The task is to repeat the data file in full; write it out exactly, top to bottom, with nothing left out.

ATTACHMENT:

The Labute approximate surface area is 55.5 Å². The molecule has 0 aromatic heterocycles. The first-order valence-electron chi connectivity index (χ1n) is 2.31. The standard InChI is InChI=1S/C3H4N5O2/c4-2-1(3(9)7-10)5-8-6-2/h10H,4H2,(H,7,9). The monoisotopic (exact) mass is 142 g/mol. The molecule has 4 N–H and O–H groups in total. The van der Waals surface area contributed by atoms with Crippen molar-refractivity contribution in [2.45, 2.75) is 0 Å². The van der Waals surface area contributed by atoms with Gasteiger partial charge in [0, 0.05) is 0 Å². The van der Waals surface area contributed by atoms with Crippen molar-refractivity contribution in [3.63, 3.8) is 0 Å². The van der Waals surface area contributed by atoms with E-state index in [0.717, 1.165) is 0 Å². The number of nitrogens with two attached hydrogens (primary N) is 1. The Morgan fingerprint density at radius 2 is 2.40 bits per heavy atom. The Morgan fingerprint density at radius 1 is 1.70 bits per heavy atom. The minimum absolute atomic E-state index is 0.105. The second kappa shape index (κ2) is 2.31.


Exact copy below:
The Labute approximate surface area is 55.5 Å². The molecule has 0 aromatic heterocycles. The first-order valence-electron chi connectivity index (χ1n) is 2.31. The standard InChI is InChI=1S/C3H4N5O2/c4-2-1(3(9)7-10)5-8-6-2/h10H,4H2,(H,7,9). The monoisotopic (exact) mass is 142 g/mol. The molecule has 4 N–H and O–H groups in total. The van der Waals surface area contributed by atoms with Crippen molar-refractivity contribution in [2.45, 2.75) is 0 Å². The van der Waals surface area contributed by atoms with Gasteiger partial charge in [0, 0.05) is 0 Å². The van der Waals surface area contributed by atoms with Crippen molar-refractivity contribution in [3.63, 3.8) is 0 Å². The van der Waals surface area contributed by atoms with E-state index in [0.717, 1.165) is 0 Å². The number of nitrogens with two attached hydrogens (primary N) is 1. The Morgan fingerprint density at radius 2 is 2.40 bits per heavy atom. The Morgan fingerprint density at radius 1 is 1.70 bits per heavy atom. The minimum absolute atomic E-state index is 0.105. The second kappa shape index (κ2) is 2.31.